Being Beta

Exercises in the higher banter with One of 26. Elsewhere called 'poet of adland'. By a whipple-squeezer. Find out why being beta is the new alpha: betarish at googlemail dot com

Wednesday, June 27, 2007

26 recommendations

for June are here.


Saturday, June 23, 2007

Listorama week day 5: Buzzword bingo

The clear out last weekend also brought forth a postcard with a collection of meeting/business jargon. It is a horrid collection.

sense check
the full 9 yeards
touch base
value adding
heads up
top quartile
lessons learnt
schedule driven
take that off line
goal posts
proactive not reactive
core business
movers & shakers
no brainer
game plan
put this one to bed
ball park figures
win win scenario
ticks in boxes
result driven
show stoppers
big picture
cascade down
strategic fit
schedule driven
mission statement
shareholder confidence
big ticket items
ducks in a row
fast track
bench marking
any latin word


Friday, June 22, 2007

Listorama week day 4: Activities Vodafone is encouraging you to do, now that the internet is mobile


Nick at Ewarwoowar has much more about the campaign, not least because he's been intimately involved in creating it. No doubt this list will be updated as more executions are spotted.


Thursday, June 21, 2007

Listorama week day 3: The attributes of Quarks and Antiquarks

As defined in Billy Bragg's concise thesauraus:


Quoted on p64, The Progressive Patriot


Wednesday, June 20, 2007

Listorama week day 2: Estate agents' London

A clear out over the weekend yielded some interesting documents, including this one from the defunct FT magazine The Business. What's interesting is how few of these have actually caught on. Still there are some successful examples of rebranding to be found below.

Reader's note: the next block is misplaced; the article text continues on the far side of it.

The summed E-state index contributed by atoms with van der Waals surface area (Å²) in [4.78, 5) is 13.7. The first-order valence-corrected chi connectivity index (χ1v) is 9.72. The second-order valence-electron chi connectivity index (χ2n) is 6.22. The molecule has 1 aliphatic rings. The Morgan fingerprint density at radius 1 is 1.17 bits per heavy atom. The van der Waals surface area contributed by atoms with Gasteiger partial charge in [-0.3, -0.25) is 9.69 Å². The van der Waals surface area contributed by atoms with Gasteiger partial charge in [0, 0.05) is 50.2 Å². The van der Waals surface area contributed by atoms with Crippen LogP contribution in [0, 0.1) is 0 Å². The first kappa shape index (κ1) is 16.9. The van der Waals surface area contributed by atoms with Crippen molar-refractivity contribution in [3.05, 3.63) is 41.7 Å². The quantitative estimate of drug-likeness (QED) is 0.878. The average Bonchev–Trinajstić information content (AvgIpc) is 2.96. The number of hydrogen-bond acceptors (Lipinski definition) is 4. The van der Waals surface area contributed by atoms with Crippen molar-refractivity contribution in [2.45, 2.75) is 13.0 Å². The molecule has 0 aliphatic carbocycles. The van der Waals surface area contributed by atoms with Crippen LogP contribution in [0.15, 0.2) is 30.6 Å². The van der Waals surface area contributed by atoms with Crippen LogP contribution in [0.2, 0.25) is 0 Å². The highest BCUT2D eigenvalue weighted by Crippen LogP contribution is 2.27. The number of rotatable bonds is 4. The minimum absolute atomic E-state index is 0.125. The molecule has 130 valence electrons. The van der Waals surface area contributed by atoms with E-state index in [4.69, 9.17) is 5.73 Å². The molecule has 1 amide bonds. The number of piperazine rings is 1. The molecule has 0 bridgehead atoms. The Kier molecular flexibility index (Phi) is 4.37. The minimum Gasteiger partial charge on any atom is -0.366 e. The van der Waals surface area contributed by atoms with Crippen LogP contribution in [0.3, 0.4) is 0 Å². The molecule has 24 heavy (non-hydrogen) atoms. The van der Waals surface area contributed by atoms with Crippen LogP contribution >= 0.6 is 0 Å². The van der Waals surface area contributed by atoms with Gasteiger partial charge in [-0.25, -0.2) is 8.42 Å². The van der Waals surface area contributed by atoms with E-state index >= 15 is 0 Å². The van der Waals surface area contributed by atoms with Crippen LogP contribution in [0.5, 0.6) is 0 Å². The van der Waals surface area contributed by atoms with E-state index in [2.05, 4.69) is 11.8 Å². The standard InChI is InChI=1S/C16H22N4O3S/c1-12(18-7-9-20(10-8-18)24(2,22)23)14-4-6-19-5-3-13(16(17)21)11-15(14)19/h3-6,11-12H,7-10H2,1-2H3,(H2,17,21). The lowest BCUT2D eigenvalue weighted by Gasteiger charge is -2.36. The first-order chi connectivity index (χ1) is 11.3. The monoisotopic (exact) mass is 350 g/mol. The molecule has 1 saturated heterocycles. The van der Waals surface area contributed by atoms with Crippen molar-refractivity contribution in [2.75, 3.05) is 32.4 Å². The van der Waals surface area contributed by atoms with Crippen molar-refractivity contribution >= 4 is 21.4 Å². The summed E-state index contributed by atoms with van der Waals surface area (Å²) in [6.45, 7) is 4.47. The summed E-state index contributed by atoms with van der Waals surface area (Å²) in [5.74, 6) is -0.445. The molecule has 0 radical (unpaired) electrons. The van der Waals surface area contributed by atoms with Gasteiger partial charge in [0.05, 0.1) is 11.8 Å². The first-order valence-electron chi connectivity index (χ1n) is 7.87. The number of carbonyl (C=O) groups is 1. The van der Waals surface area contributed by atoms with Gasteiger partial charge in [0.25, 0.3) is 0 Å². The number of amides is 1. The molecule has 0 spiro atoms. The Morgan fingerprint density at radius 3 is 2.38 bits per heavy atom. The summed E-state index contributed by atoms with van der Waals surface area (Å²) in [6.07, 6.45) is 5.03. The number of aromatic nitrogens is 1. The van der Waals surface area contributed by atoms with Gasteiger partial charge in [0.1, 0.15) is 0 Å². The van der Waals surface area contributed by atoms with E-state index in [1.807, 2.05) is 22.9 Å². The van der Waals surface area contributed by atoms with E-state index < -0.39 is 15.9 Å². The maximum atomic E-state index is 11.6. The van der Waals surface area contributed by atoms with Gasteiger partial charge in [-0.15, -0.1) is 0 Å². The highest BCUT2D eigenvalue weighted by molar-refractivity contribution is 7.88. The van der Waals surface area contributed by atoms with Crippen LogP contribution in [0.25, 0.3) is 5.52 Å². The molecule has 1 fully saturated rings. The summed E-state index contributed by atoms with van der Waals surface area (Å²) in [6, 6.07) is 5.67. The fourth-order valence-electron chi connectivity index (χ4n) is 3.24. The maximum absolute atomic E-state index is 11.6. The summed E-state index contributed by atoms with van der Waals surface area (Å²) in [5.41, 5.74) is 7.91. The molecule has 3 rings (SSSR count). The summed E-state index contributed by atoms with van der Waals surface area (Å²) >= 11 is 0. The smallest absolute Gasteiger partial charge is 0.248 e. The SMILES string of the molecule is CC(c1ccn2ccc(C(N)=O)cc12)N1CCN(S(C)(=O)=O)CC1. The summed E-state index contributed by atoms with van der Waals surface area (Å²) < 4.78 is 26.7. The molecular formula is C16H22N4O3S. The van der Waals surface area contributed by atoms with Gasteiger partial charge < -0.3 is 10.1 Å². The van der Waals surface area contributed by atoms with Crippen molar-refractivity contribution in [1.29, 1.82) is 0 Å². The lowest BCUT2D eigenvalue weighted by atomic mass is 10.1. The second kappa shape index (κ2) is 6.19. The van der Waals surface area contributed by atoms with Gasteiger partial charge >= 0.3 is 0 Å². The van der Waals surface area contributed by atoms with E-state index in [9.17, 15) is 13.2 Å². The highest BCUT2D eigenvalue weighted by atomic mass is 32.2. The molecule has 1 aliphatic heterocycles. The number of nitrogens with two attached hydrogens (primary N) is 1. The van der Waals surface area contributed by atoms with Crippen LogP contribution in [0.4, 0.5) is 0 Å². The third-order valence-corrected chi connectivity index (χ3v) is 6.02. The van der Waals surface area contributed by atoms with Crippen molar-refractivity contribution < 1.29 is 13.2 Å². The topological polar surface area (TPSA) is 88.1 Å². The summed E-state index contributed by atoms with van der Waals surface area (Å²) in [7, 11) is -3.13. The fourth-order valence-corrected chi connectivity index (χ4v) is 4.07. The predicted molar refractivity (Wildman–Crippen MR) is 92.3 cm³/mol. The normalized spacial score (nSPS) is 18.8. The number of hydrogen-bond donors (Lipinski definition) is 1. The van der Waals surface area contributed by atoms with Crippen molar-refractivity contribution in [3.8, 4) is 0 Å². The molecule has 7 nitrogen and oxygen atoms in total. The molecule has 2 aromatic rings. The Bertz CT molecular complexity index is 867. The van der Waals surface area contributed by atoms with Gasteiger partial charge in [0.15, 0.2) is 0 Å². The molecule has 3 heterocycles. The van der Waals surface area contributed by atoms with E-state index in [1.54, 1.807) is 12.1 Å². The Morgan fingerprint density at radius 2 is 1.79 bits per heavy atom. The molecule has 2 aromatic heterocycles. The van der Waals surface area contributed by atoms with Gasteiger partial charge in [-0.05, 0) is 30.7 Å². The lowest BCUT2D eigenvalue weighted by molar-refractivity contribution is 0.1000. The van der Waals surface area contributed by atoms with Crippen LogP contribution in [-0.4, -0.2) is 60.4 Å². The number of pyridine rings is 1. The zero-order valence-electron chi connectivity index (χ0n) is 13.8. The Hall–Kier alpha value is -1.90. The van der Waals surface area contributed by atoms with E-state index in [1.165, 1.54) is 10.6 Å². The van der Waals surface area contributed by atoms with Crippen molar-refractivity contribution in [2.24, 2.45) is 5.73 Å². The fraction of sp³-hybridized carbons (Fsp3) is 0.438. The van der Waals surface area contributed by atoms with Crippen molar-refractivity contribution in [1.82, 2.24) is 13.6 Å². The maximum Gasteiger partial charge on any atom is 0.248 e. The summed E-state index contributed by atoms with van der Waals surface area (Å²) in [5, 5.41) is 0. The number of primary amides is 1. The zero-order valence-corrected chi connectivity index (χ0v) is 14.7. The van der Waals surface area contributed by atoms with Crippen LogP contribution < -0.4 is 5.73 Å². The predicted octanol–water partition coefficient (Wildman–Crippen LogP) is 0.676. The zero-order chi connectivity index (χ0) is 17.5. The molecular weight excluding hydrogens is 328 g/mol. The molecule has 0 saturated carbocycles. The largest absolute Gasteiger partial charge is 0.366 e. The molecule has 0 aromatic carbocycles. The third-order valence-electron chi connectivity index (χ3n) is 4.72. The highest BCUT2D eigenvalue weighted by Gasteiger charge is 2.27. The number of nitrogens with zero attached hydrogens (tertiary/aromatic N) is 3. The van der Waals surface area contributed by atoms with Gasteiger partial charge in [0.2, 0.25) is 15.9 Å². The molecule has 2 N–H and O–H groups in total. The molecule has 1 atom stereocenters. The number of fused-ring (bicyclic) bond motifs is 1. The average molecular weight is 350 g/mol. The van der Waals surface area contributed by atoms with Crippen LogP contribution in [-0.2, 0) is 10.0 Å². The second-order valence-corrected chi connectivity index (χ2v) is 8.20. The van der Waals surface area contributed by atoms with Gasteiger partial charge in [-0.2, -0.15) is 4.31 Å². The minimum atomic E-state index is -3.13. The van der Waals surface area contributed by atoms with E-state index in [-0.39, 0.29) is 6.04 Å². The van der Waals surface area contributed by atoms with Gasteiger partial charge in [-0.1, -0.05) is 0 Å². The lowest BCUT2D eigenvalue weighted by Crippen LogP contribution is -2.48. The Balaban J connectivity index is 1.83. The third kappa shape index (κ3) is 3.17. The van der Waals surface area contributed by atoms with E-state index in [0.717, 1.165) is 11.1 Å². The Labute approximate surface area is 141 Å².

From north, moving clockwise around the circular arterial roads:

New (old)

Whitehall Park (Archway)
Highgate Borders (Crouch End / nr Highgate Tube)
Clissold Park (Stoke Newington around Church Street)
London Fields (West Hackney)
Clapton Square (Central Hackney)
Victoria Park Village (South Hackney)
North Shoreditch (Dalston)
Sosho (South of Shoreditch)
South Central (Southwark / Waterloo, inc Elephant & Castle)
SoBo (South of Borough, Bermondsey)
Hatcham Park (New Cross, north of New Cross Gate)
Telegraph Hill (New Cross, south of New Cross Gate)
Blackheath Borders (Lewisham)
Peckham Village (Central Peckham)
West Walworth (East of Kennington Road)
Clapham South (Streatham)
South Wandsworth (Balham)
South Chelsea (Battersea)
Brackenbury Village (Between Hammersmith and Brook Green)
Poets' Corner (Acton)
West Portobello (White city)
Little Venice (Warwick Ave)

FT The Business magazine, 03.11.01


Tuesday, June 19, 2007

Listorama week day 1: Military technologies

Kicking off a week of lists...Technology that has driven military advances, according to the UK's Ministry of Defence. If you can answer the question "What's next?", perhaps you'd like to apply for the position of Director of concepts and technology, as advertised in The Economist this week.

Iron horseshoe
Steam engine
Electric motor
Gattling gun
Internal combustion engine
Powered flight
Jet engine
Guidance systems
Homing device
Thermal imaging
Quantum computing


Monday, June 18, 2007

Commercial: Prometeus - The Media Revolution

As noted in the Experientia blog, Putting people first, this is a vision of the future. A wee bit scary. Some of the proposed brands are quite cool though.